You are here:

Excellence in Business Education (A "FRUCE" Model for Higher Education Commission-Recognized Business Schools in Pakistan)


American Journal of Business Education Volume 6, Number 3, ISSN 1942-2504


The paper develops a new model of the essential factors required to be a top business school in the world for the benefit of schools recognized by the Higher Education Commission (HEC) in Pakistan. Globally, top business schools are those that excel in research, attract strong faculty, and successfully foster student development. The present research considers these factors in relation to HEC recognition; HEC's stringent criteria are disliked by many educational entrepreneurs, for whom the profit motive can sometimes trump the delivery of high-quality programs, resulting in the awarding of spurious degrees. HEC's criteria are intended to prevent situations like this, which became increasingly common in Pakistan and reduced educational quality. Under HEC recognition, top business schools and programs can once again be recognized. However, many business schools in Pakistan still have unqualified faculty, poor student development, and little or no research output. The present study shows that business schools in Pakistan can only survive if they explicitly or implicitly follow criteria based on the Faculty, Research, Use of Technology, Corporate Office, and Extracurricular Activities (FRUCE) model presented herein. The main motivation for presenting the FRUCE model is to help Pakistani business schools meet international standards. As context, this research also reports on the slow progress of some universities in achieving adequacy in the areas included in the FRUCE model, including not only the areas mentioned above but also administration/governance and advising. The FRUCE model has the ability to address all these areas.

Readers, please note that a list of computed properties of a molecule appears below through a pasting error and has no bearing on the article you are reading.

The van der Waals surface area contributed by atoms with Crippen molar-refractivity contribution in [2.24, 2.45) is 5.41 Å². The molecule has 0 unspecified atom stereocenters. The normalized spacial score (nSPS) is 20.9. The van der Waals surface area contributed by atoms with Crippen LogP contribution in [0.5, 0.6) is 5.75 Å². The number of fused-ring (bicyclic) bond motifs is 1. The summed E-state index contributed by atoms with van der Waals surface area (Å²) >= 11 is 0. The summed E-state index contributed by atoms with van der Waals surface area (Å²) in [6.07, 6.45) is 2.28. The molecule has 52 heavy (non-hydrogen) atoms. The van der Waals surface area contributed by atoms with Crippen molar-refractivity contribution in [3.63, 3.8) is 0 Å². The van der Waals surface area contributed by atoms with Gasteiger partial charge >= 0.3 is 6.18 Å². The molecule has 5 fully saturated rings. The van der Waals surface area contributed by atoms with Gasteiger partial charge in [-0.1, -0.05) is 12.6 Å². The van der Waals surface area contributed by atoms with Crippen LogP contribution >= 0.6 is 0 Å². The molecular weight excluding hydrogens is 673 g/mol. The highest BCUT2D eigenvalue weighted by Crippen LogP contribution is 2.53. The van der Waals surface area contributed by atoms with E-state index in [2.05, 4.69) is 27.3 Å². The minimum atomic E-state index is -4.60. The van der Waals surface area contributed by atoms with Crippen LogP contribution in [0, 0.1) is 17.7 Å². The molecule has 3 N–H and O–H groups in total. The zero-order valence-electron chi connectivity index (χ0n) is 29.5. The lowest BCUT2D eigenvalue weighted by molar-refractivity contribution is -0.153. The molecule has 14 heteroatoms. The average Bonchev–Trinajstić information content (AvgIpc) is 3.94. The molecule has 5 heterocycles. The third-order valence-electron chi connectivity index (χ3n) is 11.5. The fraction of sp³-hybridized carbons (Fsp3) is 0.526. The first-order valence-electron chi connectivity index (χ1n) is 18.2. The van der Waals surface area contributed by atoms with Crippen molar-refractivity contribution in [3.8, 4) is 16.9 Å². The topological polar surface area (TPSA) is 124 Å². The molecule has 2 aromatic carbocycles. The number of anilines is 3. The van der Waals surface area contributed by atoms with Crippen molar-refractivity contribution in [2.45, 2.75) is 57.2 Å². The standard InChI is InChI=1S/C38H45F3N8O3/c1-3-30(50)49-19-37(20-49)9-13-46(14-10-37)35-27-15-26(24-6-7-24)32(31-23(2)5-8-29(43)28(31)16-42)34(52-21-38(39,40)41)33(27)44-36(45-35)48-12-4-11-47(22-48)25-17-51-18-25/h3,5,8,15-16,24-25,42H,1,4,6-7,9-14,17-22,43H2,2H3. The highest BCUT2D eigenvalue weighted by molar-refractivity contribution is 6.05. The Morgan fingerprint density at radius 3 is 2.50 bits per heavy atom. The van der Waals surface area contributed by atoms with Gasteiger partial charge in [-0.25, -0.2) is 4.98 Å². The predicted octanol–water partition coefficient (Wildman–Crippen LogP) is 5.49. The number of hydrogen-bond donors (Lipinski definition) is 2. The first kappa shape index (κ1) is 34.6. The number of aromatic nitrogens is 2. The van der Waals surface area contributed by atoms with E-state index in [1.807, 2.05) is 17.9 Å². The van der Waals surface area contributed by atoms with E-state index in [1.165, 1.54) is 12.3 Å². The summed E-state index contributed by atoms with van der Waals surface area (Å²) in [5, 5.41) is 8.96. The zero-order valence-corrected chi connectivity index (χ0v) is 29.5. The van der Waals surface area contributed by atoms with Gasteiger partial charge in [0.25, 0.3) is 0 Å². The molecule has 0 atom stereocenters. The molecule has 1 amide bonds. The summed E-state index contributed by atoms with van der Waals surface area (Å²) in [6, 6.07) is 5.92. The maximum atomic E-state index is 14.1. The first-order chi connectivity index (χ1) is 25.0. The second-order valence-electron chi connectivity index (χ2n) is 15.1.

Kolachi, N.A. & Mohammad, J. (2013). Excellence in Business Education (A "FRUCE" Model for Higher Education Commission-Recognized Business Schools in Pakistan). American Journal of Business Education, 6(3), 311-320. Retrieved May 27, 2020 from .

This record was imported from ERIC on November 3, 2015. [Original Record]

ERIC is sponsored by the Institute of Education Sciences (IES) of the U.S. Department of Education.

Copyright for this record is held by the content creator. For more details see ERIC's copyright policy.